But, what about when Middlebrooks comes back? I know, the answer will be that these things tend to sort themselves out. But, assuming that Drew and Bogaerts are both playing at at least close to a level you'd like them to be at, can you really send Middlebrooks back to Pawtucket? I know that 25 isn't exactly old. But, at some point do the Sox just need to see what they have in him? To fish or cut bait?

Personally, I would have preferred that Drew be the back-up. Start the kids, but let Drew give each of them a day off every week or so. Maybe three starts a week, plus a defensive replacement. From there, it's the youngsters chance to just play. But, I doubt the Sox are paying Drew $10 million to be a back-up or platoon guy. He’s here to play. It’s up to the youngster to take their time and grow.

Or, be traded.

Is Drew the savior? Of course not. But, as I said, the Sox didn’t need to be saved. They need a quality player to add some more stability. They’ve done that.

I guess they’ll sort everything else out later.

Monday, May 19, 2014

Are the Red Sox Bowling?

I used to do quite a bit of bowling. (Candlepin, of course.) I’m sure you all know how it works. You roll three balls and try to knock over ten pins. Do that ten times, and see how many you get when you’re done. Obviously, the best plan is to get as many down with the first ball, to make it easier on the next two. Or, to eliminate the need for the next two altogether. So, sometimes I would roll that first ball of the first frame right where I wanted it to go. It would be in a spot I couldn’t have done better if I placed it there. Then, something odd would happen. It would take a funny bounce off the head pin and only knock down a pin or two. Or, it would somehow drive straight through the pins and only take two or three down, leaving a nasty split for the next two ball. But, I’d have to say to myself, “That’s OK. You put it right where you want it. Next frame, just do it again and things will correct themselves.” And, sometimes that was true. The next frame, the ball would be back in the same spot, and 8 pins would fall down. Or all ten. Or, maybe, the same thing would happen. I’d get that funny bounce again, and only three would drop. So, I’d have to tell myself to keep at it. I was doing what I wanted, and eventually it would work out.

Until I got to the fifth frame, still telling myself that. Suddenly, despite me doing everything I wanted to do, to the best I could expect, I was halfway through the string with nothing to show for it. I had wasted the string.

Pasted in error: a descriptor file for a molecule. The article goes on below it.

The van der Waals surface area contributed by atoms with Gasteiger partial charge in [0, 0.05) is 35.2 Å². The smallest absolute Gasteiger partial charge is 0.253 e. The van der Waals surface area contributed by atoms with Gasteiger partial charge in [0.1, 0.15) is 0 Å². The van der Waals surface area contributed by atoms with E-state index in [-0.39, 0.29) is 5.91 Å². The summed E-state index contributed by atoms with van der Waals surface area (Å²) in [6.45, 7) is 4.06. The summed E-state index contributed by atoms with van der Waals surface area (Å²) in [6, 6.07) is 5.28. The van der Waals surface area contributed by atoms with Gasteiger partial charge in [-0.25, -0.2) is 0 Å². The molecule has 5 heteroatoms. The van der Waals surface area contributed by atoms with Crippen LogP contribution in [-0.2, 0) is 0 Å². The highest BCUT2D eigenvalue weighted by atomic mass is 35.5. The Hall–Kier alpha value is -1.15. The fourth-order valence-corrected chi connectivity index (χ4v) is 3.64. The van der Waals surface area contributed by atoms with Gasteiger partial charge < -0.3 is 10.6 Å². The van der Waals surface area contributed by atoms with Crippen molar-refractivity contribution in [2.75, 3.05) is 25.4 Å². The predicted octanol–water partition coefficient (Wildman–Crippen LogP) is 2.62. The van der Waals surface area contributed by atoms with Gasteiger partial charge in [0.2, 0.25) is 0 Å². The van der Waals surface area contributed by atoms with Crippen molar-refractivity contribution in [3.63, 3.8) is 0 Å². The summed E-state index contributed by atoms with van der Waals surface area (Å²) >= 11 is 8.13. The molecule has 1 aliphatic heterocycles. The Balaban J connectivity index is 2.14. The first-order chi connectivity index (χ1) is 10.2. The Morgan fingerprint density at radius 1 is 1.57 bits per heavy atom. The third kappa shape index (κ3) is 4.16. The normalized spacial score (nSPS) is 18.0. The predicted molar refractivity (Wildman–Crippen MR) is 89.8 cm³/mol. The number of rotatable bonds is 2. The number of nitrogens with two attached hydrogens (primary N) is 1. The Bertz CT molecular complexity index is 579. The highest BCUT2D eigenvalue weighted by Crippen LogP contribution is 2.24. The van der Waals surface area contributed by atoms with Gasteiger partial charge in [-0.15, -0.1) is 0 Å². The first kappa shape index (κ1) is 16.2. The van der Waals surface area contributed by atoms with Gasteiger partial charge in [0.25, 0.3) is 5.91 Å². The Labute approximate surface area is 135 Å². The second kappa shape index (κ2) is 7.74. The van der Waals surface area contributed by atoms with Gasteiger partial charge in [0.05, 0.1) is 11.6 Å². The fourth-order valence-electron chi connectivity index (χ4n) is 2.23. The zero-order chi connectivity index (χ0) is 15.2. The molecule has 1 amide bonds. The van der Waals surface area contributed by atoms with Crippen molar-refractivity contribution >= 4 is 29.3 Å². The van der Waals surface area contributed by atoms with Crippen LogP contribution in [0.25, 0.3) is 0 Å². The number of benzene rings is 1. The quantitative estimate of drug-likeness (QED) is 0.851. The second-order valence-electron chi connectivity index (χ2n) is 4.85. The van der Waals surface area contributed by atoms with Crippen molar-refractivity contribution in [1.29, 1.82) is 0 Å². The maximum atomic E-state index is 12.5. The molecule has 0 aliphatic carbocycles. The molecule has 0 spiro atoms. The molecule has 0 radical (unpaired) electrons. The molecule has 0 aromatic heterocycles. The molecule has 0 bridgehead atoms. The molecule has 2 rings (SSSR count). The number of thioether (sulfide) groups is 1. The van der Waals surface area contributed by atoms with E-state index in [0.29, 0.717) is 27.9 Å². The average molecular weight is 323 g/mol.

This Red Sox season reminds me a little of that.

They’re not playing poorly, exactly. Sure, some of the players are struggling. Jackie Bradley Jr is having trouble hitting his weight. Xander Bogaerts isn't an all-star, and will Middlebrooks hasn't broken through yet...when he's in the line-up at all. Even the vets are having some off moments. But, really, if Bradley was hitting .280, how many more wins would the Sox have? They've been middle of the pack for a bit. They might not be hitting the head pin, but they're at least hitting the three.

Which brings us to time. Have they lost the string yet? Well, they're at the quarter mark for the season. So, they've tread water for over a month now. Almost two. You might be concerned they they've wasted too much time with bad bounces to catch up. But, if you look at the standings, you see that they're only three games out in the division. They're only two games back of the second wild card. 

They haven't wasted the string at all.

There's still plenty of time left, if you believe in the team. And, no, I don't mean in the "real fans Believe! Gotta have faith!" sort of "believe". I mean, if you look at the team and believe that Bradly can only get better. If you believe that Xander is really an upper half shortstop. If you believe that AJ can produce what Salty did last year, or believe that Victorino just needs to stay healthy to become a top player in baseball again. If you believe that hitting with runners is scoring position isn't a skill, but something that will eventually even out. If you believe that water will find its own level, then the Sox are in good shape. The rest of the league is faltering right along with them. 

There's plenty left in the string.

Friday, May 16, 2014

From the Pedro Binder

2002 Fleer Platinum Clubhouse Collection

This card tries to do a good job with itself. It even almost does it.

I’m torn when it comes to memorabilia cards. Do I want the card to be designed around the piece, or do I want it to be an afterthought? In this case, the design clearly took the piece of jersey into account. It incorporated the shape for the cutout twice in the design, to make sure it had a spot. It doesn’t work for me. It makes it seem like the rest of the card is less important. Of course, I also don’t like it when they just take a regular card and cut out a hole in the picture to insert the item.

I’m pretty hard to please, apparently.